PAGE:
Purchaser's deposits in this contract are not merely attached - they are ``submitted herewith.''

    If the offer is not accepted within a time limit, it becomes ``null and void.'' Not just null. Not just void. But null and void.

    The parties ``acknowledge and confirm'' broker representation, presumably because one of these words alone is just not enough.

    I gave up counting the words that nobody uses anymore - words such as hereto, herein, notwithstanding, whereby, the undersigned, in that regard, and hereinafter provided.

    My favourite lawyerism in the contract is ``notwithstanding anything contained herein to the contrary. . .''

    The purchaser's deposit is not held in trust until completion. It is held in trust ``pending'' completion.

    One paragraph begins with the words, ``It is understood that. . .'' The real estate associations must be afraid that removal of those totally unnecessary words will mean that the parties to the agreement do not understand what follows.

    At the bottom of the agreement, the purchasers and vendors cannot simply sign the agreement. Breaking numerous rules of writing clarity, the document's turgid prose says ``In witness whereof I have hereunto set my hand and seal.''

    The style of the standard condominium resale agreement is somewhat better, if only because its longest sentence is a mere 138 words instead of 207. It repeats many of the style problems with the freehold offer, but goes on to use many others.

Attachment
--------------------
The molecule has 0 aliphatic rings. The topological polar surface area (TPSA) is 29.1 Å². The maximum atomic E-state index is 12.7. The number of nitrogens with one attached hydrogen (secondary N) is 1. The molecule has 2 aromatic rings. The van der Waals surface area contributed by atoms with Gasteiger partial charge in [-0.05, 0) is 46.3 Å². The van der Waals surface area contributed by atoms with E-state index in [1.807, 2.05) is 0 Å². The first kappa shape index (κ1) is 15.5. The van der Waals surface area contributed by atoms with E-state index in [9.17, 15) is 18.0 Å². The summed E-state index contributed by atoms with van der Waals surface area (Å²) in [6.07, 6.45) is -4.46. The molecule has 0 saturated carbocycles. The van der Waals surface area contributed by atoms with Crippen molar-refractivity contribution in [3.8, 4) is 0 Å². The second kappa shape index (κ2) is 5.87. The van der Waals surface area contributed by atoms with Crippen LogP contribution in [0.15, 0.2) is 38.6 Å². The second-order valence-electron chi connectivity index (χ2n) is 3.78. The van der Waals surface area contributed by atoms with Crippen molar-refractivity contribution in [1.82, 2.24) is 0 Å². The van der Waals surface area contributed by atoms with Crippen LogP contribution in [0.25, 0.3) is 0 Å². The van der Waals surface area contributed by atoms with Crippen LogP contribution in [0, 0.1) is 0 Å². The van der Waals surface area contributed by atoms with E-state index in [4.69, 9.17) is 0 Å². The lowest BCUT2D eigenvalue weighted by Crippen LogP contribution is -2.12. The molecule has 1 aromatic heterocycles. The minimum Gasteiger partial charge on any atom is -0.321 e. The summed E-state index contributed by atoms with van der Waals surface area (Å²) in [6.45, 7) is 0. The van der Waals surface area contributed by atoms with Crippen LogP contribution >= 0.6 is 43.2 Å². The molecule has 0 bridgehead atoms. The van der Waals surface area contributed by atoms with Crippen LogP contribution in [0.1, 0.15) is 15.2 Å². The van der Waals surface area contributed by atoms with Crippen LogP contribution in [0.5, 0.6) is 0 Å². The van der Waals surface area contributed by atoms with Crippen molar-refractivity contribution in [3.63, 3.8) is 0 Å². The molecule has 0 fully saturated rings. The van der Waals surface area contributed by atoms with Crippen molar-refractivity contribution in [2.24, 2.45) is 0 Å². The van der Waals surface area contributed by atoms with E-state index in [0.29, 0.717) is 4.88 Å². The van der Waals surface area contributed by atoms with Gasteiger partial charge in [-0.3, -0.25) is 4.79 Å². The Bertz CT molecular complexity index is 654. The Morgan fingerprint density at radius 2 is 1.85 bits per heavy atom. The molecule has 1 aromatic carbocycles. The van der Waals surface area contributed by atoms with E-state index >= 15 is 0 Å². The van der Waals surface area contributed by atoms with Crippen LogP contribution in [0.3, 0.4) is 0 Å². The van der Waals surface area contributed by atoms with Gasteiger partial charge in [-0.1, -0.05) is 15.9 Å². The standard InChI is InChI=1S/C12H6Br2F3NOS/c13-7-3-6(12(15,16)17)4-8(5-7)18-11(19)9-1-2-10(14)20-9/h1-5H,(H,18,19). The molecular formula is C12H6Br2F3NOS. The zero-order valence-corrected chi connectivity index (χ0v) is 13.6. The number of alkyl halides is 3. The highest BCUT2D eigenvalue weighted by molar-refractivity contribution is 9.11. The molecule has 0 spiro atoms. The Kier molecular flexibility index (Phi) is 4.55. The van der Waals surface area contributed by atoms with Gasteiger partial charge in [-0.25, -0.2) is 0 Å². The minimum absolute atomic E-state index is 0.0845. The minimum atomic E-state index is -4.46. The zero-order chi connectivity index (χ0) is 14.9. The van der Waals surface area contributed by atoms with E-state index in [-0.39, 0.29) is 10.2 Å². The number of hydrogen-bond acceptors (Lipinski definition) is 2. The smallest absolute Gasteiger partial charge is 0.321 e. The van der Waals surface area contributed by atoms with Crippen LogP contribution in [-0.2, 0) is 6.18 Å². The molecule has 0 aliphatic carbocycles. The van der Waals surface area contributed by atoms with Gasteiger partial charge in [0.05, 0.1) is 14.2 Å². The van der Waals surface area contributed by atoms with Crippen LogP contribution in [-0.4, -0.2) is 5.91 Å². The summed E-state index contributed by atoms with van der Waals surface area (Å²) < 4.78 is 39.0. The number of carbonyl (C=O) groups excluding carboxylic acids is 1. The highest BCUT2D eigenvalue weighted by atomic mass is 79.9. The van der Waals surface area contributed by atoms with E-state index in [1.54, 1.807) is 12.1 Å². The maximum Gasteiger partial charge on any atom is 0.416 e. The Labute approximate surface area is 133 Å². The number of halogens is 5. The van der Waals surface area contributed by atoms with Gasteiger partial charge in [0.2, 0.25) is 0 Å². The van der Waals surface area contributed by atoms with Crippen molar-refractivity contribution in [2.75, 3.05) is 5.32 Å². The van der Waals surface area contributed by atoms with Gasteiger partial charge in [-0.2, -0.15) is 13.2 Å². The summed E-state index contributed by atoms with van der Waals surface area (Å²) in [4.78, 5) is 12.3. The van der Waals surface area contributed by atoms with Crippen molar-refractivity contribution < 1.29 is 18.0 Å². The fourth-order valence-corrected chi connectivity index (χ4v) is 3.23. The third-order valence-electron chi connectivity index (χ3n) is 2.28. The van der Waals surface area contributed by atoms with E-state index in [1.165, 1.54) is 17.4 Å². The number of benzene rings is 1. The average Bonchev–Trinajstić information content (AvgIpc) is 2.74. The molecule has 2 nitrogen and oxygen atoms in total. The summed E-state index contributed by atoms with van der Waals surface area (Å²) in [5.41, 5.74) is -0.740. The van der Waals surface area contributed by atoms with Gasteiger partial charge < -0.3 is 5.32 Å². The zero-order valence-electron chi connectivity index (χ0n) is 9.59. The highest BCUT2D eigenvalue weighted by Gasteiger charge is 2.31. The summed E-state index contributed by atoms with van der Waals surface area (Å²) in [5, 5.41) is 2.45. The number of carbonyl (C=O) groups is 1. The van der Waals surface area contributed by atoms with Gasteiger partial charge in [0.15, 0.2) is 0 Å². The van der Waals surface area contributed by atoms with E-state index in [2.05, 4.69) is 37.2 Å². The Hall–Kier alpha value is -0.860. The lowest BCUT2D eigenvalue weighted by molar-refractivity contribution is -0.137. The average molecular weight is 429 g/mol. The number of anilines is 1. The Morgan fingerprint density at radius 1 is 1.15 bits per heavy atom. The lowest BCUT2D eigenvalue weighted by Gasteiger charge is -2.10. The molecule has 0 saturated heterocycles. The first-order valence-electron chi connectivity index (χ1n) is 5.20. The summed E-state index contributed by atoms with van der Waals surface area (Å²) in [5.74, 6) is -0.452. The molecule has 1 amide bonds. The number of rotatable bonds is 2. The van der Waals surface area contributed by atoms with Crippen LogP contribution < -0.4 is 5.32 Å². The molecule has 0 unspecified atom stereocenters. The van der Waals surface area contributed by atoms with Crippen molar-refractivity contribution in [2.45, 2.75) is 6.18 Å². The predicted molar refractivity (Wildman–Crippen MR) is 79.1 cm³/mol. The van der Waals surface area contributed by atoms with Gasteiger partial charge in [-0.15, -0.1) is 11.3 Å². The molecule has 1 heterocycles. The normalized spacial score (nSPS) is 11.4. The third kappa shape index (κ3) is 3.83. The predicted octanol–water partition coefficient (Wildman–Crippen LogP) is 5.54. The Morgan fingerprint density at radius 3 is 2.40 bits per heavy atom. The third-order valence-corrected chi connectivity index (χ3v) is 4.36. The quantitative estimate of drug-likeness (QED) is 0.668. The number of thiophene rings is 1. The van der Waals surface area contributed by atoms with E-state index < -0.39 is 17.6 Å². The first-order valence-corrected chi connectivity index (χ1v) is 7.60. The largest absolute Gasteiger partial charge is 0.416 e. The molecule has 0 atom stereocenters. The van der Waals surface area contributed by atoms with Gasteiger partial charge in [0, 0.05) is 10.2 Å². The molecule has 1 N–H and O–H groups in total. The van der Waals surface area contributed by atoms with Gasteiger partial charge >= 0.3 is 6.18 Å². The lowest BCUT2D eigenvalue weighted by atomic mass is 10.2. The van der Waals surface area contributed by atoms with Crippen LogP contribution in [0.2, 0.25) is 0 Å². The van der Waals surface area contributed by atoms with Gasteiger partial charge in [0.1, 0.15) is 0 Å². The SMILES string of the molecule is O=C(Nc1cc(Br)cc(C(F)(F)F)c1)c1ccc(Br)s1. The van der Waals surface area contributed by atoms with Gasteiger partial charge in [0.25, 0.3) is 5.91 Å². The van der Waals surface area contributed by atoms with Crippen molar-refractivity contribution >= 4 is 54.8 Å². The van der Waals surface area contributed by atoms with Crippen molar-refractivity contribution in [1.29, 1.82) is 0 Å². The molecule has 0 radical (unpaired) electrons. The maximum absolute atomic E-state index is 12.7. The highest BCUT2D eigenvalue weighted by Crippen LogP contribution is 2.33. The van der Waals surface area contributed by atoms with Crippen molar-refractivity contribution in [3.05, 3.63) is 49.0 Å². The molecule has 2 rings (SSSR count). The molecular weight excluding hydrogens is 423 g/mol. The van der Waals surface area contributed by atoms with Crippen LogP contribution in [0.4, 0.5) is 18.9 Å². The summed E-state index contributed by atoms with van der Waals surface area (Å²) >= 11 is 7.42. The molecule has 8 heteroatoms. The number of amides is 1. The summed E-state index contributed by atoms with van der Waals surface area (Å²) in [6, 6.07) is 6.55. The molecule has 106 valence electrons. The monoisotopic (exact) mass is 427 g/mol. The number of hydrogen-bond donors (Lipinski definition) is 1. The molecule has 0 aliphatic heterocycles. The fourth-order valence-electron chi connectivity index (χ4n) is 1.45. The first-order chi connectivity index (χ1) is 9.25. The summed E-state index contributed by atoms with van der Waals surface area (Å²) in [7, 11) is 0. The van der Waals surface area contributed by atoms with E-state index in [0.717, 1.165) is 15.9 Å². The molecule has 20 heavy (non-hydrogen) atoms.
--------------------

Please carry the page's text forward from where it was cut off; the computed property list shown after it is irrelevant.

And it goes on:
If the condominium board must consent to the sale, for example, the vendor must apply ``forthwith.'' Immediately, or even right away, is probably not soon enough.

    Deadlines in the agreement may be amended by lawyers ``who may be specifically authorized in that regard.''

    Builder agreements for new homes and condominiums are many times longer than the resale forms used by the real estate boards. Typically, they are much worse in terms of writing clarity and simplicity of terminology.

    In other fields of law, ordinary contracts written by lawyers often begin ``This indenture witnesseth. . .'' Leases are written ``in pursuance of'' the Tenant Protection Act.